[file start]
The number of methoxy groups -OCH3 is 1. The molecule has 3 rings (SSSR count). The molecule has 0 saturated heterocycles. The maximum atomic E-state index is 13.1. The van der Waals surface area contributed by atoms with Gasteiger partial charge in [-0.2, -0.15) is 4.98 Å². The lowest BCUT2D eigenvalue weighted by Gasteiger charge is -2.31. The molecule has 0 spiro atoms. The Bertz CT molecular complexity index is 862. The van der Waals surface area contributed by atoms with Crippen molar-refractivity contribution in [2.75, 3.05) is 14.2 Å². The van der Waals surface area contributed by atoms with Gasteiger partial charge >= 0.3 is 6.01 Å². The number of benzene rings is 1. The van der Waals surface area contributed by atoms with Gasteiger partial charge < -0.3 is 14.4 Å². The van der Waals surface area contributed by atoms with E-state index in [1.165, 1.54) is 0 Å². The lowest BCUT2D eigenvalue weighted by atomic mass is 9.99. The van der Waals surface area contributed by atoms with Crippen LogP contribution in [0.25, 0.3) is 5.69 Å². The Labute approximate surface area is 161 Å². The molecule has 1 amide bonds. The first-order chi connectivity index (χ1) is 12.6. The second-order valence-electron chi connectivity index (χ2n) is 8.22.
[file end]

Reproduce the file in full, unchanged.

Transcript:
The number of methoxy groups -OCH3 is 1. The molecule has 3 rings (SSSR count). The molecule has 0 saturated heterocycles. The maximum atomic E-state index is 13.1. The van der Waals surface area contributed by atoms with Gasteiger partial charge in [-0.2, -0.15) is 4.98 Å². The lowest BCUT2D eigenvalue weighted by Gasteiger charge is -2.31. The molecule has 0 spiro atoms. The Bertz CT molecular complexity index is 862. The van der Waals surface area contributed by atoms with Crippen molar-refractivity contribution in [2.75, 3.05) is 14.2 Å². The van der Waals surface area contributed by atoms with Gasteiger partial charge >= 0.3 is 6.01 Å². The number of benzene rings is 1. The van der Waals surface area contributed by atoms with Gasteiger partial charge < -0.3 is 14.4 Å². The van der Waals surface area contributed by atoms with E-state index in [1.165, 1.54) is 0 Å². The lowest BCUT2D eigenvalue weighted by atomic mass is 9.99. The van der Waals surface area contributed by atoms with Crippen LogP contribution in [0.25, 0.3) is 5.69 Å². The Labute approximate surface area is 161 Å². The molecule has 1 amide bonds. The first-order chi connectivity index (χ1) is 12.6. The second-order valence-electron chi connectivity index (χ2n) is 8.22.